When we have scene showing a person (or many people) sleeping soundly, it's quite common to have one of them saying "I can't eat anymore" 「もう食べられないよ…」 in their sleep.

According to this forum thread on ANN, this trope has been observed in:

  • Cowboy Bebop (by Edward)
  • Air in Summer (by Kanna)
  • Inu-Yasha (by Shippo)
  • Super Milk Chan (by Milk-Chan)
  • CardCaptor Sakura (by Kero, also inverts the joke in one instance)
  • Sailor Moon (by Usagi)
  • Full Metal Panic? Fumoffu (by Tessa)
  • Gokujou Seitokai (by Randou Rino, in episode 24)

Since the forum thread above is from 2006, the examples are quite old. Below are some recent examples:

  • Brynhildr in the Darkness (by Kotori)

Thanks to Pawl Rowe for providing the example above

(Feel free to edit in more examples and images showing this trope, preferably from recent series).

What is the origin of this trope?

  • Feel free to edit in some image showing this trope in play. I can't quite recall such scene in recent anime.
    – nhahtdh
    May 26, 2015 at 17:11
  • Not sure whether this is related but Luffy once said in his sleep "sanji make me some food". Where sanji, luffy and chopper then argued in their sleep about food. May 26, 2015 at 22:22
  • I can't recall any scenes like this in recent anime either. Granted, I don't watch very broadly, but it kind of seems like this trope is falling out of fashion. All the shows you mention seem to be from 2005 or earlier.
    – Torisuda
    May 27, 2015 at 3:48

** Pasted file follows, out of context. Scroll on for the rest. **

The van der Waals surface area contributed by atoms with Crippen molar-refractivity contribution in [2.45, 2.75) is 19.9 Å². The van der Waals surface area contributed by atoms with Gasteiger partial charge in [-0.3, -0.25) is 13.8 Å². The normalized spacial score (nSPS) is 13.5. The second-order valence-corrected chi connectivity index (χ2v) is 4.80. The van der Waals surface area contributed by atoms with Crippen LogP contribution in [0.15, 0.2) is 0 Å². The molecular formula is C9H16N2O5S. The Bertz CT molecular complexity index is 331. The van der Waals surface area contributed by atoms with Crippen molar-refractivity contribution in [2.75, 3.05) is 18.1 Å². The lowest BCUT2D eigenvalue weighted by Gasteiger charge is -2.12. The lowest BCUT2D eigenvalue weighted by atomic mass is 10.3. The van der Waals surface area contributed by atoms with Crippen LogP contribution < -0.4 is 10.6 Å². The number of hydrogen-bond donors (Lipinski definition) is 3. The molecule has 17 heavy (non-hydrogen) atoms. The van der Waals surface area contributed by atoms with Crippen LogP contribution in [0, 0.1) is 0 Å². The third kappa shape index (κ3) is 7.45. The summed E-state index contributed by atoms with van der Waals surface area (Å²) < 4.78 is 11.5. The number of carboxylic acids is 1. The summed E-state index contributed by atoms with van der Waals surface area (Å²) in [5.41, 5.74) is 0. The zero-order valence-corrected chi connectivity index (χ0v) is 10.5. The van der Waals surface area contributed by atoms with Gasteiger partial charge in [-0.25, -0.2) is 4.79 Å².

• 3
    @PeterRaeves: The line is specifically prominent, and the same line has been used across several different anime, not mentioning there are instances where the joke is slightly changed to poke fun at it. It's more or less as prominent as "osoroshi ko" "this child is scary" trope which is described on Tvtrope, AFAIK.
    – nhahtdh
    May 28, 2015 at 1:55
  • 2
    I just saw an episode of Brynhildr in the Darkness (aired in 2014) where Kotori was sleeping and said this line, so that's an example of recent anime.
    – Paul Rowe
    May 28, 2015 at 14:35

1 Answer 1


According to Chiebukuro, an early source is a 落語 (rakugo) performance act titled 「品川心中」 (Shinagawa Shinjuu, meaning "Lovers' Suicide in Shinagawa" [Shinagawa is a ward of Tokyo]) written in the Edo era (between 1603 and 1868) (unsurprisingly, the tale revolves around a double lovers' suicide). Rakugo is a form of Japanese verbal stage entertainment. A single storyteller sits in seiza position and tells a long and complicated comical story which involves dialogue of two or more characters. The art was invented by Buddhist monks in the 9th and 10th centuries to make their sermons more interesting.

Because the work was a live performance so long ago, conclusive historical evidence does not exist, but it is generally believed that the story included the following lines of dialogue:

「ほら、あんた、起きとくれよ!」(Hora, anta, oki to kure yo!)

「ふぇぇー? もう食えねぇ~...」 (Fuee~? Mou kuenee~...)

「何言ってんだい、お前さん、時間だよ...」 (Nani itten dai, omae-san, jikan da yo...)


A: Hey, you, wake up!

B: Huhhhh? I can't eat anymooore...

A: What're you talking about, hey you, it's time [to get up]...

「食えねぇ」(kuenee) and「食べない」(tabenai) both have the same meaning: "can't eat." The "kuu" pronunciation is used by men and has a rougher sound, and is also used to refer to animals consuming their food.

The inclusion of this line in various manga indicates that even to the present day, dreaming of eating so much food that you couldn't possibly eat any more is considered a good dream: such a good dream that you don't want to wake up from it.


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